“Bite-Size Bits of Local, National, and Global History”
“Bite-Size Bits of Local, National, and Global History”
Foggy Bottom in Washington, District of Columbia — The American Northeast (Mid-Atlantic)

U.S. Naval Observatory / The Prime Meridian

U.S. Naval Observatory / The Prime Meridian Marker image. Click for full size.
1. U.S. Naval Observatory / The Prime Meridian Marker
Inscription.  [Top plaque:]
U.S. Naval Observatory
Designed by LT James M. Gilliss in 1842, the U.S. Naval Observatory occupied this site from 1844 to 1893. In 1894 the domed structure became home to the Naval Museum of Hygiene. Eight years later the Naval Medical School moved here from Brooklyn, New York.

[Bottom plaque:]
The Prime Meridian
In the early 1850's the 0 degree meridian for the United States was established here. It passed through the center of the U.S. Naval Observatory's central dome. This Prime Meridian became the reference for determining the north-south boundaries of several western states.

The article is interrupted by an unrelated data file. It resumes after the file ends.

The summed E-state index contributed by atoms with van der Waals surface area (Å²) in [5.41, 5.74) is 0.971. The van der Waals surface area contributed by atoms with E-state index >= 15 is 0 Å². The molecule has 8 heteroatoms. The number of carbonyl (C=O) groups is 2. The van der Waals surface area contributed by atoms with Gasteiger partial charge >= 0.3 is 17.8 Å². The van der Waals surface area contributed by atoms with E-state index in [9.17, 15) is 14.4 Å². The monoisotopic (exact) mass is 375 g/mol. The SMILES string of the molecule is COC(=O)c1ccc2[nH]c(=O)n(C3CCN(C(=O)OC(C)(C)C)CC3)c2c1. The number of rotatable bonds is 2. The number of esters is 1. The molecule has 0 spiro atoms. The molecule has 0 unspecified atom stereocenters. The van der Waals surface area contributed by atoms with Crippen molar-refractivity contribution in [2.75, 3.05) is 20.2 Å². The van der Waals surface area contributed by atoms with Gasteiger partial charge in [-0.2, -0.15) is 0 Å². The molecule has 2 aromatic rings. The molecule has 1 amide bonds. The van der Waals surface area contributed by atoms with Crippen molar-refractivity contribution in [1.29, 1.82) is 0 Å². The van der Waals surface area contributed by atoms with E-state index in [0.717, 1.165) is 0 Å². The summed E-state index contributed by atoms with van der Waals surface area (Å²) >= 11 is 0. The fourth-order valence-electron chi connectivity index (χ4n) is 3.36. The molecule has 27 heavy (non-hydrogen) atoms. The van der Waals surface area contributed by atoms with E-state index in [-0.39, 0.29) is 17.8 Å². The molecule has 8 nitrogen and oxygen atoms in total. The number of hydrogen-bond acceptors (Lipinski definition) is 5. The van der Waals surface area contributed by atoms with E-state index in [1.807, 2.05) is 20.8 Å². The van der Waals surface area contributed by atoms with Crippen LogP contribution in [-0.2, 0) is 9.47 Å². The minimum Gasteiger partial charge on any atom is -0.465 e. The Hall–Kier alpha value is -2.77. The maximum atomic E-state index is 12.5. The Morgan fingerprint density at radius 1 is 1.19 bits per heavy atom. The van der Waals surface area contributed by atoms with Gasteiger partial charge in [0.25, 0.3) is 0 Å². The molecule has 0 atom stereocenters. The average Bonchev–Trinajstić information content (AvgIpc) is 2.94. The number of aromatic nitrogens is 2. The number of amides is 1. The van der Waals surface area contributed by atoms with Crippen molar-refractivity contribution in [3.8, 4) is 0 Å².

Location. 38° 53.728′ N, 77° 3.086′ W. Marker is in Foggy Bottom, District of Columbia, in Washington. Marker can be reached from 23rd Street Northwest south of E Street Northwest, on the right when traveling south. Touch for map. Marker is at or near this postal address: 2300 E Street Northwest, Washington DC 20037, United States of America. Touch for directions.
Other nearby markers. At least 8 other markers are within walking distance of this marker. Benjamin Rush (a few steps from this marker); Building 2 (within shouting
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distance of this marker); Radford House (within shouting distance of this marker); Building 5 (about 300 feet away, measured in a direct line); Department of State (about 500 feet away); Bernardo de Gálvez Memorial (approx. 0.2 miles away); Pharmacists' War Memorial (approx. 0.2 miles away); Carol Brown Goldberg (approx. ¼ mile away). Touch for a list and map of all markers in Foggy Bottom.
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Credits. This page was last revised on June 6, 2019. This page originally submitted on December 31, 2018. This page has been viewed 57 times since then and 56 times this year. Photo   1. submitted on December 31, 2018. • Andrew Ruppenstein was the editor who published this page.
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